A few weeks ago, we started this new blog series focused on the new development tools for ZC1/300. In this new blog, we added complexity to the use case presented in the previous blog, and we show how to optimize the usage of the new ribbons by adding color image and overlay protection/security layers to the cards.

 

The blog series will be covering the following use cases:

  1. ) Android App to print one-sided card through TCP/USB
  2. ) Android App to print double-sided card with 3 layers through TCP/USB
  3. ) Android App to print double-sided card with 3 layers through TCP/USB, but with templates (Future Post)
  4. ) C# App to print one-sided card and to encode with Elatec encoder (Future Post)

 

 

This blog covers the second use case, Android App to print double-sided card with 3 layers through TCP/USB. The blog series is inspired by a Print DNA DEVKITCHEN workshop conducted in Bogota, Colombia this past August.

 

 

Card Printers normally use ribbons to print on the PVC cards. The ribbons are designed with multiple panels. The example below is normally called a YMCKO ribbon.

 

The image above specifies a common type of ribbon for card printers. For printing a basic layer of a color image, the printer will be using three panels YMC. The “O” overlay panel provides an extra protection from tampering, but sometimes the overlay is used for adding visual effects allowing images printed on it. The “K” panel is designed specifically to print barcodes that easily can be read through scanners, although you can implement this for additional monochromatic uses.

 

 

For the exercise presented in this post, we will be adding a basic color image layer with the first picture captured with the app. Then we'll add a second layer within the second picture captured by the app. The second image will be printed on the overlay for the front side of the card. The concept is shown in the picture below with the text “TEXT OVERLAY SECURITY.”  Depending on the special ribbon selected, you can have up to two more overlay panels (YMCKOO) that allow you to add special security features to the cards without hologram lamination.  A third layer is represented with a basic barcode image printed by using the K panel on the back side of the card.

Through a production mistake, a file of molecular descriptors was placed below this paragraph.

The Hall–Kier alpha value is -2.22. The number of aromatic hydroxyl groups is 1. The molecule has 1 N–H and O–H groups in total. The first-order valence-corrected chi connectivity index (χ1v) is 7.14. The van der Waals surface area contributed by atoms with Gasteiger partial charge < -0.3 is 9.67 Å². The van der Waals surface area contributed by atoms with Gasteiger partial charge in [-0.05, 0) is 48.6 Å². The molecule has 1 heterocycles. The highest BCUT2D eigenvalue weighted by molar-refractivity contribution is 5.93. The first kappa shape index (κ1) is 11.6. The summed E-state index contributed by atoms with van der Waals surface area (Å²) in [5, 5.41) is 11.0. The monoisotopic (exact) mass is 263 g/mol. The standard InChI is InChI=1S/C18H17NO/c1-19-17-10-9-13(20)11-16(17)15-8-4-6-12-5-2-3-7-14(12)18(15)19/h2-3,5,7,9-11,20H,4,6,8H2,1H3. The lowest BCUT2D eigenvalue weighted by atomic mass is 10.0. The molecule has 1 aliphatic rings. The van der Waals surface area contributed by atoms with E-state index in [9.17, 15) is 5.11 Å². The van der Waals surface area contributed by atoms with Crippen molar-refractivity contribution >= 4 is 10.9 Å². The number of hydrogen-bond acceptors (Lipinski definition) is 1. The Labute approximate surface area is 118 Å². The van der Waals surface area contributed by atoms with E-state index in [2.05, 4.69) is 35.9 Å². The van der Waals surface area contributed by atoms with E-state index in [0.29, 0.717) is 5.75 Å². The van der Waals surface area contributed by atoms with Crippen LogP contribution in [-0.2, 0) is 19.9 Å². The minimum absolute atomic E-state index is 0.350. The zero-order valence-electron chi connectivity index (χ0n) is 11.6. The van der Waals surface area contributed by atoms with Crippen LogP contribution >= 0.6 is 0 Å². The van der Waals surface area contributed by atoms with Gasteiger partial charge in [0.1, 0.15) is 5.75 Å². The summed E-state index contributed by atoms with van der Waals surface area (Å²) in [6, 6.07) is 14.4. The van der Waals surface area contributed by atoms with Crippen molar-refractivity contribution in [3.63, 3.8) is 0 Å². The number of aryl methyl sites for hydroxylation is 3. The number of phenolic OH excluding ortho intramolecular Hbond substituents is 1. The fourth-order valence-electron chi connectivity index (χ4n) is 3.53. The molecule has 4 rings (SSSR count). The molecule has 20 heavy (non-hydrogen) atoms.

The ZC1/300 card printer series introduced new ribbons with different types of overlays and special panels that allow you to add different layers to the card. Some examples some shown below:

 

Zebra developed the new SDKs with the objective to make easy for developers to implement the layers concept. The image below indicates how the associations are made. PrintType selector in the SDK basically will define the layer. Depending on the ribbon, you can define how many layers for each card face can be printed. We'll review in this post the part of the code that is needed to implement this concept.

Ok, so let’s review the new requirements that were added to the app:

 

The steps to build the new app include: